Rock Me Tonight: Billy Squier and the video that killed his career.

The story of one of the worst videos of all time and the rock singer who could have ruled the new MTV age but instead saw his career die because of it.

“I think that’s probably the most damning four minutes of video ever shot in history! Well, from my perspective it is!” – Billy Squier, 2006.

If you dig around in the annals of rock music you’ll find so many hard luck tales of singers and bands who got within a desperate hand’s-grasp of success only to to have it unjustly whipped away that it’s practically a cliche. Sometimes the blame is on poor management, or contractual wrangles, or a record company that lost interest although often it’s simply a case of never quite being the right thing in the right place at the right time, something only realized when the moments has passed.

However, in Billy Squier’s case it can be and usually is attributed to one video, that for his 1984 single “Rock Me Tonight”.

Prior to this Squire had been busy building a reputation through MTV on which videos from his first three albums, and particularly his second Don’t Say No which spawned his biggest single to date “The Stroke”….

….which was not atypical of the kind of straight performance videos that accompanied other singles such as “In The Dark” and “Lonely Is The Night”, which were also in heavy MTV rotation, and when “The Stroke” reached number 17 on the Billboard chart as well as hitting the top 60 in Canada, Britain and New Zealand it must have seemed like the whole world was just about to open up to him.

So when it came to pushing the lead single from his 4th album Signs Of Life it was decided that something different was needed for the video, something different and more conceptual than before. Having hired and fired two different directors and finding themselves just weeks away from a scheduled debut on MTV they decided to give the job to choreographer Kenny Ortega (who went on to do the High School Musical films) whom Squier initially approved of saying “(he had) what seemed to be a pretty unique idea about taking me away from the band and cataloging all my moves. So I thought that it sounded very interesting, the fact that we were exploring a different aspect of my performing persona”.

And explore a different side it certainly would. Beginning with Squier waking up on what looks like a typical teenage girl’s bed, the next three and a half minutes are maybe the most excruciating in music video history as he effeminately cavorts around in a pink shirt, dancing in fact just like a teenage girl , all limp-wristed finger snaps and bursts of skipping. Even though he willingly allowed himself to be filmed performing in such a decidedly un-macho, un-rock way, Squier was distraught recognizing at once the irreparable damage this could and would do to his reputation. “My girlfriend said something like, ‘This is gonna ruin you,’” he later recalled “I was a mess . . . It’s like ‘Rock Me Tonite’ is an MBA course on how a video can go really wrong.”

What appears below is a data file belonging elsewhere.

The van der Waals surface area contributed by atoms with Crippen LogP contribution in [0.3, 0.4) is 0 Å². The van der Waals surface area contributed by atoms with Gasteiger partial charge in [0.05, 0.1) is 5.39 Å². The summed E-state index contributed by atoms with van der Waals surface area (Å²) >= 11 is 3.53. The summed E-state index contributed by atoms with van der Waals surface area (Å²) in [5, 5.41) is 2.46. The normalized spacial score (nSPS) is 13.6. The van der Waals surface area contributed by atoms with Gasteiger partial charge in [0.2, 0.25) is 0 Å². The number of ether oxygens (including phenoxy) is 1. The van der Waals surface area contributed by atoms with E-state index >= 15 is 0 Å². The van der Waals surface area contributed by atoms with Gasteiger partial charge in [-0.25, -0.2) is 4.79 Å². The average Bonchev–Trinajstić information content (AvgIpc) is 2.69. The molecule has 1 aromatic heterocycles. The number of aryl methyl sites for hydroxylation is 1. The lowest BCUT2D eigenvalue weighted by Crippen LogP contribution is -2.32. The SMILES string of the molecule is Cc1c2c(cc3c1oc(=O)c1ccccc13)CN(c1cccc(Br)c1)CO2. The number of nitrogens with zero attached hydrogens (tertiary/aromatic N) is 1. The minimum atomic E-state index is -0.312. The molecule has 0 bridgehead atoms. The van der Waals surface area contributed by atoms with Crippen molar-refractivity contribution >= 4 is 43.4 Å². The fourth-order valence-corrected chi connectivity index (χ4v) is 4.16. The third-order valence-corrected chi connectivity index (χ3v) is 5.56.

Despite a last minute bid by his manager to get the video nixed it aired to howls of general derision and had immediate consequences with stadium gigs that had previously been sold-out now being barely half full. Some have wondered whether they shouldn’t have tried harder, and indeed what Squier was thinking in the first place. Van Halen manager Pete Angelus noted ” “I don’t care if the director was lying dead on the floor, you shouldn’t have put on a fucking pink T-shirt and danced around like that” and Squier himself would later lament “It knocked me right off the top of the mountain and I never got back! And it wasn’t for a lack of trying. I made four records after that all of which were up to the previous standard if not higher, but nobody cared”.

Over time Squier’s reputation has been repaired a bit and he is now rightly seen as a high quality exponent of the sort of pop-rock that dominated so much of the 80’s, particularly on MTV. On top of that more unlikely recognition has come from the world of hip-hop where his song “The Big Beat”, the opening track of his debut lp The Tale Of The Tape, has been sampled some 200 times featuring on records such as Jay Z’s “99 Problems” and Dizzee Rascal’s “Fix Up, Look Sharp” as well as records by the likes of Ice Cube, Kanye West and Alicia Keys. It’s reckoned that he earns a seven-figure sum in royalties every year from this track alone.

As for Squier himself, he seems to have found happiness and when he’s not indulging his passion for horticulture on a 20-acre plot in New York’s Central Park he voluntarily takes care of, he can still be found touring and says he feels much happier than he used to. “Whenever I go out to sing… I’m comfortable in my skin. Because it’s been a long time, and you suddenly realize gee, I guess I don’t have anything to prove anymore. I guess people DO like me. I guess I am good, you know? (laughs)”. Indeed you are Billy, indeed you are…

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